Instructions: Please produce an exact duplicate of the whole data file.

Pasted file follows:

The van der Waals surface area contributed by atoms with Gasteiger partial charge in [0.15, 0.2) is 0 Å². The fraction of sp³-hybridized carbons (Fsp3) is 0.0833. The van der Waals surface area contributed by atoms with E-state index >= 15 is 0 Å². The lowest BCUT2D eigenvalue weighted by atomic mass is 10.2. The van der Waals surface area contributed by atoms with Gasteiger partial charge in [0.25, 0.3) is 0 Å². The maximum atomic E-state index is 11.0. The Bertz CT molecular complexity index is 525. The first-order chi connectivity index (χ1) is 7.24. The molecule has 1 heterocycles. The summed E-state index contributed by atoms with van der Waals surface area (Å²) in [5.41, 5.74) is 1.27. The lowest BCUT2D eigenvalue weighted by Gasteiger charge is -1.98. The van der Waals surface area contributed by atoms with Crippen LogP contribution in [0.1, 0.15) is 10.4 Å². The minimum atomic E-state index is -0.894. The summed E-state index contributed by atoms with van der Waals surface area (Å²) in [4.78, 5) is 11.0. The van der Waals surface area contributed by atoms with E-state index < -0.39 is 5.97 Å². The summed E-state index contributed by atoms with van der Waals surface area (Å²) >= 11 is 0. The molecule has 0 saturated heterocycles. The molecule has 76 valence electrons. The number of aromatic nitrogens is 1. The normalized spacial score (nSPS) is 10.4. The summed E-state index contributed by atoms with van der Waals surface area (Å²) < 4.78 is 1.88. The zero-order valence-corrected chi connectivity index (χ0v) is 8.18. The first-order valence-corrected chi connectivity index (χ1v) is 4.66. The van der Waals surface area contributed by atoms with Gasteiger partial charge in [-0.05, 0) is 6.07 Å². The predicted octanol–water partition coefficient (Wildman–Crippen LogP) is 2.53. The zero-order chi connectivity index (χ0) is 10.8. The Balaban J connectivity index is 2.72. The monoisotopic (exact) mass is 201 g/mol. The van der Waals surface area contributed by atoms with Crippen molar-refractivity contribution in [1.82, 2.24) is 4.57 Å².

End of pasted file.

The van der Waals surface area contributed by atoms with Gasteiger partial charge in [0.15, 0.2) is 0 Å². The fraction of sp³-hybridized carbons (Fsp3) is 0.0833. The van der Waals surface area contributed by atoms with E-state index >= 15 is 0 Å². The lowest BCUT2D eigenvalue weighted by atomic mass is 10.2. The van der Waals surface area contributed by atoms with Gasteiger partial charge in [0.25, 0.3) is 0 Å². The maximum atomic E-state index is 11.0. The Bertz CT molecular complexity index is 525. The first-order chi connectivity index (χ1) is 7.24. The molecule has 1 heterocycles. The summed E-state index contributed by atoms with van der Waals surface area (Å²) in [5.41, 5.74) is 1.27. The lowest BCUT2D eigenvalue weighted by Gasteiger charge is -1.98. The van der Waals surface area contributed by atoms with Crippen LogP contribution in [0.1, 0.15) is 10.4 Å². The minimum atomic E-state index is -0.894. The summed E-state index contributed by atoms with van der Waals surface area (Å²) in [4.78, 5) is 11.0. The van der Waals surface area contributed by atoms with E-state index < -0.39 is 5.97 Å². The summed E-state index contributed by atoms with van der Waals surface area (Å²) >= 11 is 0. The molecule has 0 saturated heterocycles. The molecule has 76 valence electrons. The number of aromatic nitrogens is 1. The normalized spacial score (nSPS) is 10.4. The summed E-state index contributed by atoms with van der Waals surface area (Å²) < 4.78 is 1.88. The zero-order valence-corrected chi connectivity index (χ0v) is 8.18. The first-order valence-corrected chi connectivity index (χ1v) is 4.66. The van der Waals surface area contributed by atoms with Gasteiger partial charge in [-0.05, 0) is 6.07 Å². The predicted octanol–water partition coefficient (Wildman–Crippen LogP) is 2.53. The zero-order chi connectivity index (χ0) is 10.8. The Balaban J connectivity index is 2.72. The monoisotopic (exact) mass is 201 g/mol. The van der Waals surface area contributed by atoms with Crippen molar-refractivity contribution in [1.82, 2.24) is 4.57 Å².